Hospitals should require COVID-19 vaccination as condition of employment, healthcare epidemiologists urge

Hospitals should require their employees to be vaccinated against COVID-19, the Society for Healthcare Epidemiology of America and six other medical coalitions urged in a consensus statement released July 13.  

The endorsement is one of the first from medical groups. In addition to SHEA, the stance is backed the Society for Post-Acute and Long-Term Care Medicine, the Association for Professionals in Infection Control and Epidemiology, the Infectious Diseases Society of America, the HIV Medicine Association, the Pediatric Infectious Diseases Society, and the Society of Infectious Diseases Pharmacists.

The groups' call for COVID-19 vaccination as a condition of hospital employment comes as more than 30 health systems and hospital associations have required vaccination for their workforces. Houston Methodist was the first, issuing its mandate March 31. University of Chicago Medicine is the most recent, issuing its mandate July 13.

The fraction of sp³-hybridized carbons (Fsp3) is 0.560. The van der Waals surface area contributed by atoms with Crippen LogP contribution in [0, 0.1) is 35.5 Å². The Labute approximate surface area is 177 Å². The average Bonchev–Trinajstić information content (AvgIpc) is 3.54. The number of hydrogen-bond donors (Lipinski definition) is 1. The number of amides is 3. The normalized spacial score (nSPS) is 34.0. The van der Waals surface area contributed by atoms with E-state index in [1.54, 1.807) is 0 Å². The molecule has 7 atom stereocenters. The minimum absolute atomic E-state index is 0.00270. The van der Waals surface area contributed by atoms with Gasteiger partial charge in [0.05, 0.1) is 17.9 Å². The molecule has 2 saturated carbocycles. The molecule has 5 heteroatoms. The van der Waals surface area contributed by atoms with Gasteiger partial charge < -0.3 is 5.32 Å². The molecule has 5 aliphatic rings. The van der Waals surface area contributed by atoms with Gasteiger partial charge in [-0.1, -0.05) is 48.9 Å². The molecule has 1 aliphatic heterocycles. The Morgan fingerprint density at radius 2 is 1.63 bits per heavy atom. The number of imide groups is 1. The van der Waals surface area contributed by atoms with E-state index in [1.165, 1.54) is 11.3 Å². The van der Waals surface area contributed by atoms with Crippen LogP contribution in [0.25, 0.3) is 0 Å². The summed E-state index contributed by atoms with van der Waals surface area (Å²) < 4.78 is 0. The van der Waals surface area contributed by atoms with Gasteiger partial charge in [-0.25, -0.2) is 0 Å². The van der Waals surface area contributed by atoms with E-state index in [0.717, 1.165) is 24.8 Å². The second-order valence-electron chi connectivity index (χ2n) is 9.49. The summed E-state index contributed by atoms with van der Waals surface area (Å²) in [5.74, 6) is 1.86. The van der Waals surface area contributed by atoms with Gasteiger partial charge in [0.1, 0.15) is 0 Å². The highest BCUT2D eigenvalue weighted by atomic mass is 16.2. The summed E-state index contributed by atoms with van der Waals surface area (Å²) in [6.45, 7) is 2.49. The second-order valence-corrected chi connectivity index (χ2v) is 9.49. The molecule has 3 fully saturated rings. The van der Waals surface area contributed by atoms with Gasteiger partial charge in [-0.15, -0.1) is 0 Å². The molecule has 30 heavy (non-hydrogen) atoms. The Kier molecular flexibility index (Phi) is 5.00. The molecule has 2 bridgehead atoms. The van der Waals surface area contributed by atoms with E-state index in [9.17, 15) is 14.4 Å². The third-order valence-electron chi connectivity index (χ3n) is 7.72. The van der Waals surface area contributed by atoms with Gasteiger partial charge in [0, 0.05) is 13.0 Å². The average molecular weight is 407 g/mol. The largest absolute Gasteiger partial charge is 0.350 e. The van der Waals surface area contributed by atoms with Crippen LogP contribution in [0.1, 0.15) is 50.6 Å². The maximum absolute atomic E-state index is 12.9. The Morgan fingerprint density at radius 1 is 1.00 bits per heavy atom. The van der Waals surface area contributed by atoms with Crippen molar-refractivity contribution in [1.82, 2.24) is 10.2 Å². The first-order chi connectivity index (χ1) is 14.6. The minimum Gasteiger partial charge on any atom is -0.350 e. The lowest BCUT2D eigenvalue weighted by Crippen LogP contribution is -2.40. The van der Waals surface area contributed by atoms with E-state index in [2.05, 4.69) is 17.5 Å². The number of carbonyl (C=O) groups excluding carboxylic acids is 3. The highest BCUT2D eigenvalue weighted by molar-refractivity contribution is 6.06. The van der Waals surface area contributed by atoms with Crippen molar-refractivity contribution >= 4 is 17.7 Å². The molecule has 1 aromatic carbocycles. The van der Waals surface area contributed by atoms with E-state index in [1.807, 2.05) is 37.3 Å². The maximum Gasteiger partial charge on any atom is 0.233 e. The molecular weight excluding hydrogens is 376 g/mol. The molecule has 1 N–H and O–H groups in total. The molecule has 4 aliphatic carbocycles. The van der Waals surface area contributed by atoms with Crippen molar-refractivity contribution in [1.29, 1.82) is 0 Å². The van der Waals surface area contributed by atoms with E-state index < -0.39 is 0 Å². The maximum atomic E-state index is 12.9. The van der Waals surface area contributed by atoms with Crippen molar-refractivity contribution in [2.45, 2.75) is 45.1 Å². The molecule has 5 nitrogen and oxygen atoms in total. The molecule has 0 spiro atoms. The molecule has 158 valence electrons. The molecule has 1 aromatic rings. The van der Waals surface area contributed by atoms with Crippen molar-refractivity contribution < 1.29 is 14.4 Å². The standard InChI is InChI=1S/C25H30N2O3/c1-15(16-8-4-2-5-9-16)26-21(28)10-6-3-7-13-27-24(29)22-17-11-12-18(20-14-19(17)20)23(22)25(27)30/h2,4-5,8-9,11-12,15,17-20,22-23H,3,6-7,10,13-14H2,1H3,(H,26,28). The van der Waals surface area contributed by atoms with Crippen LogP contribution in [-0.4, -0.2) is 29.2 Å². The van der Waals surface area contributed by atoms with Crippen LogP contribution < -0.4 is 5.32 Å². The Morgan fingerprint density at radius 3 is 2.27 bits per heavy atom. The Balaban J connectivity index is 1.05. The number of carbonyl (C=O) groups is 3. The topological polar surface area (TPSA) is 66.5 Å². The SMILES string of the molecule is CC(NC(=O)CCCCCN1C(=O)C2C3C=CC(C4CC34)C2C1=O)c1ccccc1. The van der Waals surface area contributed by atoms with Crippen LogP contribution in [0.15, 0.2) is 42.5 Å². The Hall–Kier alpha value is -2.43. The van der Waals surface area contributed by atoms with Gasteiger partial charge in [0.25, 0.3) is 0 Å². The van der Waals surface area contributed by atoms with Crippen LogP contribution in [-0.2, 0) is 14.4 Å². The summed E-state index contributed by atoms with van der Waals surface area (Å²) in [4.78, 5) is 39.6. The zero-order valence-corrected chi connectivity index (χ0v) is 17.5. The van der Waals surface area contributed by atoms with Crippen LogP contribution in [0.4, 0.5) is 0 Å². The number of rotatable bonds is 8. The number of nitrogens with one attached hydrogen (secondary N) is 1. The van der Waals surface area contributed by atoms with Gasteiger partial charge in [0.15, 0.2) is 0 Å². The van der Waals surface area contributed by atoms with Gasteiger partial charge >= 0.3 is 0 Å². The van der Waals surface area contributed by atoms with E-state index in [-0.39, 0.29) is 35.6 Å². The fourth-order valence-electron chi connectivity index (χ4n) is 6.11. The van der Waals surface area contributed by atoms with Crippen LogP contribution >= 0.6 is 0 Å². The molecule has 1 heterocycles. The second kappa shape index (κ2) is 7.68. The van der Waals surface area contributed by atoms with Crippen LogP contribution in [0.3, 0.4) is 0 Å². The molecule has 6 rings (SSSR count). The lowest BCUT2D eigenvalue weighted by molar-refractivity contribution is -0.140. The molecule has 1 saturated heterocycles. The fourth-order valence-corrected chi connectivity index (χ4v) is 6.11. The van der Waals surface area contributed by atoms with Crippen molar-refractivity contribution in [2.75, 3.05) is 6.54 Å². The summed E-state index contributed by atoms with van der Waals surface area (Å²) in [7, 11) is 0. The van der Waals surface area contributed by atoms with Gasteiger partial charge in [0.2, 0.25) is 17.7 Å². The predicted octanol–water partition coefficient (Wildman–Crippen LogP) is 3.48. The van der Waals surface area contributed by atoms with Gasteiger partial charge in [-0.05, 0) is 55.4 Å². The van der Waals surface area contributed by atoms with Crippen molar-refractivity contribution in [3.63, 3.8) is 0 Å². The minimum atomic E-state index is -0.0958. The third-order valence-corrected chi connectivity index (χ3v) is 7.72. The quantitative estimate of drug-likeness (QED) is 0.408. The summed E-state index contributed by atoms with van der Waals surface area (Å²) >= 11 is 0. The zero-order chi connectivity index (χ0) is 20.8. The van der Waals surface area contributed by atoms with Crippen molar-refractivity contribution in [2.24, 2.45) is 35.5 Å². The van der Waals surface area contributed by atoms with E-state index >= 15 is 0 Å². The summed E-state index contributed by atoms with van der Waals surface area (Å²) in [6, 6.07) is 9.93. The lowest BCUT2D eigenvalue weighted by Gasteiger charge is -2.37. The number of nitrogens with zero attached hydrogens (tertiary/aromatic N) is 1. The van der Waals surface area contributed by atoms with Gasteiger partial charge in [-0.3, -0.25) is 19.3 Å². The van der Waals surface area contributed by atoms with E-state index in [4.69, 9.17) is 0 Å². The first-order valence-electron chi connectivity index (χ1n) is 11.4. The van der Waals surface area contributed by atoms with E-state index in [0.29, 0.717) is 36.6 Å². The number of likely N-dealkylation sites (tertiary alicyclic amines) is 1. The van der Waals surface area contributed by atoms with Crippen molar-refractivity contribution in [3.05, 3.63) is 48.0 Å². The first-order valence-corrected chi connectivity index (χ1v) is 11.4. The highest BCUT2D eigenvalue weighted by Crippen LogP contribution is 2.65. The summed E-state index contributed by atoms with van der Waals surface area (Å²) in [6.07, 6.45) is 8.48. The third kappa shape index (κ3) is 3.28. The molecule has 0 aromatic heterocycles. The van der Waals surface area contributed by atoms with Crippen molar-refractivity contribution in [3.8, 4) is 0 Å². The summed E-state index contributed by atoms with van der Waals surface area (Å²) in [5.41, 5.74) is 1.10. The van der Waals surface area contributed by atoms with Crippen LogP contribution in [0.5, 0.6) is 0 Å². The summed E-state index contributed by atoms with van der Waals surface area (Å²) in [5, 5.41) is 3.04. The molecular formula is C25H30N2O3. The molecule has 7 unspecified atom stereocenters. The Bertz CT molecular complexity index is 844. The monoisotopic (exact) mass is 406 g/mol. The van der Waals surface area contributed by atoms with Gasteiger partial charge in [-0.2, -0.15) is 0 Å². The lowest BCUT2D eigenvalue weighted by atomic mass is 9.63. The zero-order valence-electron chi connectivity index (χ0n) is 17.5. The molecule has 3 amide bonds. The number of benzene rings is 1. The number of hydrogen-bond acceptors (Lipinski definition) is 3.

The medical groups posit that mandates move the needle on vaccination rates for large groups of workers, pointing to flu vaccine requirements. "Research shows that prior to the pandemic, rates of routine vaccinations among healthcare providers were suboptimal," according to a statement from SHEA. "For flu vaccination, when healthcare employers instituted policies of influenza vaccination as a condition of employment, compliance rose to 94.4 percent compared to 69.6 percent in organizations without a requirement." 

In guidelines updated May 28, the U.S. Equal Employment Opportunity Commission said employers can legally require employees physically entering the workplace to receive a COVID-19 vaccine.  

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